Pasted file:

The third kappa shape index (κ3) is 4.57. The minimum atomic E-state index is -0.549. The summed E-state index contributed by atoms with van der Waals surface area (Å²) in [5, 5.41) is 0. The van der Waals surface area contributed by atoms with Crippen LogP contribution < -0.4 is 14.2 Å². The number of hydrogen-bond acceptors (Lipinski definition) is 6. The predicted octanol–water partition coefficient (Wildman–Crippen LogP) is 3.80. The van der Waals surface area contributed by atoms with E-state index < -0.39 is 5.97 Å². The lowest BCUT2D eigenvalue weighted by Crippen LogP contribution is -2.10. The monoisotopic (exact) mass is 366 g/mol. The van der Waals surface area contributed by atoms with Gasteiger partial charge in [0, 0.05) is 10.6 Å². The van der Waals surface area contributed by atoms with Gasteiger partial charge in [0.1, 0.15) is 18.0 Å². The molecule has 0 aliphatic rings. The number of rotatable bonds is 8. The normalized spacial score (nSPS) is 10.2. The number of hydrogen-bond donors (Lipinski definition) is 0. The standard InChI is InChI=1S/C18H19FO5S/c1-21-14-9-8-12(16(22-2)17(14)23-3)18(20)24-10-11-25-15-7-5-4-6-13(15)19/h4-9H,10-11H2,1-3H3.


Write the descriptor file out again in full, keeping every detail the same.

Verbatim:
The third kappa shape index (κ3) is 4.57. The minimum atomic E-state index is -0.549. The summed E-state index contributed by atoms with van der Waals surface area (Å²) in [5, 5.41) is 0. The van der Waals surface area contributed by atoms with Crippen LogP contribution < -0.4 is 14.2 Å². The number of hydrogen-bond acceptors (Lipinski definition) is 6. The predicted octanol–water partition coefficient (Wildman–Crippen LogP) is 3.80. The van der Waals surface area contributed by atoms with E-state index < -0.39 is 5.97 Å². The lowest BCUT2D eigenvalue weighted by Crippen LogP contribution is -2.10. The monoisotopic (exact) mass is 366 g/mol. The van der Waals surface area contributed by atoms with Gasteiger partial charge in [0, 0.05) is 10.6 Å². The van der Waals surface area contributed by atoms with Gasteiger partial charge in [0.1, 0.15) is 18.0 Å². The molecule has 0 aliphatic rings. The number of rotatable bonds is 8. The normalized spacial score (nSPS) is 10.2. The number of hydrogen-bond donors (Lipinski definition) is 0. The standard InChI is InChI=1S/C18H19FO5S/c1-21-14-9-8-12(16(22-2)17(14)23-3)18(20)24-10-11-25-15-7-5-4-6-13(15)19/h4-9H,10-11H2,1-3H3.